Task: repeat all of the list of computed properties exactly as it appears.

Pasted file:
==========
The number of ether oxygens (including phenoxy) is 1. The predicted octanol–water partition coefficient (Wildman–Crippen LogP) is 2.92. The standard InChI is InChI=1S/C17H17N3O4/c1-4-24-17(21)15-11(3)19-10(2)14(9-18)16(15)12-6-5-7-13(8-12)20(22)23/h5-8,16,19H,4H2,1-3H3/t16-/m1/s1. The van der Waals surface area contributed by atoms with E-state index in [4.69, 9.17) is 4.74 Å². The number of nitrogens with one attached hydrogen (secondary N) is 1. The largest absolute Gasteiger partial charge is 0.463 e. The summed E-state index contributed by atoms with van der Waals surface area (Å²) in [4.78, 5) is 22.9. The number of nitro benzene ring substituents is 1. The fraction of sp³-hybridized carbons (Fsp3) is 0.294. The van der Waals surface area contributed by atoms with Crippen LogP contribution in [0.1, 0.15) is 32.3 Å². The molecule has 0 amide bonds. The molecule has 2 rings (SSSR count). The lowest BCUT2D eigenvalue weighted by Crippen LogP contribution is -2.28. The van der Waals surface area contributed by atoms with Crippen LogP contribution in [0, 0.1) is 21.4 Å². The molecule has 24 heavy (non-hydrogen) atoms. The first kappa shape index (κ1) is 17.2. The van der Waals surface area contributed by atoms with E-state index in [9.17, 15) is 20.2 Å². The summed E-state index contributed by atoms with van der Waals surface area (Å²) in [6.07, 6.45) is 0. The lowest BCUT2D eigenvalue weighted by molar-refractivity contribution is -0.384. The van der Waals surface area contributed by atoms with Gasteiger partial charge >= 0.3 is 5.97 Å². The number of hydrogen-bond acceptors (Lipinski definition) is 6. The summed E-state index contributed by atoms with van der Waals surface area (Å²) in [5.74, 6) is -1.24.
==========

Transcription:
The number of ether oxygens (including phenoxy) is 1. The predicted octanol–water partition coefficient (Wildman–Crippen LogP) is 2.92. The standard InChI is InChI=1S/C17H17N3O4/c1-4-24-17(21)15-11(3)19-10(2)14(9-18)16(15)12-6-5-7-13(8-12)20(22)23/h5-8,16,19H,4H2,1-3H3/t16-/m1/s1. The van der Waals surface area contributed by atoms with E-state index in [4.69, 9.17) is 4.74 Å². The number of nitrogens with one attached hydrogen (secondary N) is 1. The largest absolute Gasteiger partial charge is 0.463 e. The summed E-state index contributed by atoms with van der Waals surface area (Å²) in [4.78, 5) is 22.9. The number of nitro benzene ring substituents is 1. The fraction of sp³-hybridized carbons (Fsp3) is 0.294. The van der Waals surface area contributed by atoms with Crippen LogP contribution in [0.1, 0.15) is 32.3 Å². The molecule has 0 amide bonds. The molecule has 2 rings (SSSR count). The lowest BCUT2D eigenvalue weighted by Crippen LogP contribution is -2.28. The van der Waals surface area contributed by atoms with Crippen LogP contribution in [0, 0.1) is 21.4 Å². The molecule has 24 heavy (non-hydrogen) atoms. The first kappa shape index (κ1) is 17.2. The van der Waals surface area contributed by atoms with E-state index in [9.17, 15) is 20.2 Å². The summed E-state index contributed by atoms with van der Waals surface area (Å²) in [6.07, 6.45) is 0. The lowest BCUT2D eigenvalue weighted by molar-refractivity contribution is -0.384. The van der Waals surface area contributed by atoms with Gasteiger partial charge >= 0.3 is 5.97 Å². The number of hydrogen-bond acceptors (Lipinski definition) is 6. The summed E-state index contributed by atoms with van der Waals surface area (Å²) in [5.74, 6) is -1.24.